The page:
Here is an overview of what the members of I-Witness Video saw and experienced over the past week or so in St. Paul, Minnesota.
Regards, Eileen Clancy
for the I-Witness Video Collective
Violence and cruel treatment directed at protesters by police; Journalists targeted for arrest, harassment, intimidation and surveillance
Police Violence in the Streets
The members of I-Witness Video have been appalled to see a high level of violence directed against peaceful demonstrators, medics, legal observers and journalists at the Republican National Convention in St. Paul, Minnesota.
Concussion grenades, smoke bombs, CS gas (tear gas), rubber bullets and pepper spray were used to attack and herd demonstrators.
In particular, pepper spray was used excessively and indiscriminately to torment and punish demonstrators in a manner that violates widely accepted law enforcement standards. In one instance a man was pepper-sprayed while handcuffed and then punched in the kidneys. Peaceful demonstrators have been restrained and forced to kneel on pavement for hours after being pepper sprayed without being given medical attention. In another instance where pepper spray was used to preemptively punish a person who was perceived by police to be a protester, a lone street medic was entering her car when police drove up, sprayed a small fire extinguisher sized canister of pepper spray into her car, completely soaking her head to toe before driving away, leaving her gasping for air and collapsing. The medic was neither arrested nor charged.
The treatment of arrestees in the jails has been shockingly bad, even grisly. Medical care has been withheld from many arrestees. In one instance a hemophiliac was offered gauze as treatment for a wound. Elliot Hughes, a 19-year old arrested while bicycling, was forced to wear a bag over his head while being gagged and beaten. Hughes tells his story at a press conference: Youtube video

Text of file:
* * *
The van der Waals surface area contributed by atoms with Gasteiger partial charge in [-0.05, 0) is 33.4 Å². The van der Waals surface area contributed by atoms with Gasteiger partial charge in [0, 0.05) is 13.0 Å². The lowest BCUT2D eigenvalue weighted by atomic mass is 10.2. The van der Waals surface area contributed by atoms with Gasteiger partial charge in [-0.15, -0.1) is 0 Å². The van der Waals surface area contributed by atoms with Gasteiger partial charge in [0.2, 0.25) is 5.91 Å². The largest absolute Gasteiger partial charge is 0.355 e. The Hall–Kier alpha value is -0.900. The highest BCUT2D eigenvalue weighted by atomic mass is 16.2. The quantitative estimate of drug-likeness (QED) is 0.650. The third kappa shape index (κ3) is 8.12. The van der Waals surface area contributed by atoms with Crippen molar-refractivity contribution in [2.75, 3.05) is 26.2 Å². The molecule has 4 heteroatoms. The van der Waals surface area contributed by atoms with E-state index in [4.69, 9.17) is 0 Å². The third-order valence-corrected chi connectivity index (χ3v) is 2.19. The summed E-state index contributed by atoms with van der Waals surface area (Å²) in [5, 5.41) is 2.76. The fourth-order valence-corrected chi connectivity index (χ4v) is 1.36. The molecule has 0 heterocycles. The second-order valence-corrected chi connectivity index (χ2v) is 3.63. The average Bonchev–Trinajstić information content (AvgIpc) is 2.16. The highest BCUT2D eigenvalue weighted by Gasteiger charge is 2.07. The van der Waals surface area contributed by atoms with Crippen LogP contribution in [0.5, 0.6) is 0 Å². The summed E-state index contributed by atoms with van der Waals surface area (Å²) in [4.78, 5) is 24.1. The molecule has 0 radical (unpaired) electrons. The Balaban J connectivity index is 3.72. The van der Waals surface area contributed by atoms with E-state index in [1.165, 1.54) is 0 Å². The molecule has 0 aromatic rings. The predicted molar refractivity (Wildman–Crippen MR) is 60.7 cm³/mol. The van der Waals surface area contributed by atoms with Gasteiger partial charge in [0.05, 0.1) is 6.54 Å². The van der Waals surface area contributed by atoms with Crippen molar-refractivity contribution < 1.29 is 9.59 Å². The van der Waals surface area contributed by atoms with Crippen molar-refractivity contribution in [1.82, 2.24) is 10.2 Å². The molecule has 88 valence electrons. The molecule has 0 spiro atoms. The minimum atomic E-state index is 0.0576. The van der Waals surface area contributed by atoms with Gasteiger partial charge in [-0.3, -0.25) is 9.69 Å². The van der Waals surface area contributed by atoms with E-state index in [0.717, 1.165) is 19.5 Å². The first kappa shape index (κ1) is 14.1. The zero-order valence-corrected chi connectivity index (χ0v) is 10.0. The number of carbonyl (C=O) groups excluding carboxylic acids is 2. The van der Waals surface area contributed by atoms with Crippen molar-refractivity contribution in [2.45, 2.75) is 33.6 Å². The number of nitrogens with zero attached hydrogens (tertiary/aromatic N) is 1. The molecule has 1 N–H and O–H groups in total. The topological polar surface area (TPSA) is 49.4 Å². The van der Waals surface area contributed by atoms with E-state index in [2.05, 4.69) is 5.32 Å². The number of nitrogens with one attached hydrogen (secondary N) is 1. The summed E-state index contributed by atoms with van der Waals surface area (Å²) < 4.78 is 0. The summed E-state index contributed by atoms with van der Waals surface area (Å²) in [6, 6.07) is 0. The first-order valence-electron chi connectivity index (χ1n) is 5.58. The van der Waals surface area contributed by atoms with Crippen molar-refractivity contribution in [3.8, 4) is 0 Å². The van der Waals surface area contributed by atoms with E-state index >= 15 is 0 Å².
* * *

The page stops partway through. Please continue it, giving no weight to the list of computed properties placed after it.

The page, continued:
The punishment of arrestees did not end at the jailhouse door. In almost every instance, the Sheriffâ€™s Department did not return any personal belongings to arrestees upon their release. Many, including under-age women and girls, were put out in the cold in the middle of the night wearing thin prison-grade shorts and a white t-shirt. Some were dropped off as far as five miles away from the jail without their house keys, car keys, cell phones, identification, or money. In some instances this meant that they were not able to access critically needed medication.
Targeting of Journalists
Many journalists working during the period of the RNC experienced obstruction, harassment and arrests. Thirty journalists were arrested including reporters from ABC News, Fox News, and Indymedia. On September 1, Sharif Abdel Kouddous and Nicole Salazar, two producers from Democracy Now! were slammed on the pavement and against the wall, arrested and charged with a felony riot. Democracy Now! host Amy Goodman was also arrested and charged with interfering with a police officer. On September 4 Kouddous was arrested again, along with Democracy Now! producer Rick Rowley.
Harassment of I-Witness Video
Members of I-Witness Video were visited by the FBI and a Wisconsin sheriff, were falsely arrested without charges being filed, underwent a search under an invalid warrant, were threatened on the street by police officers, extensively surveiled by police officers with video cameras and followed by undercover officers.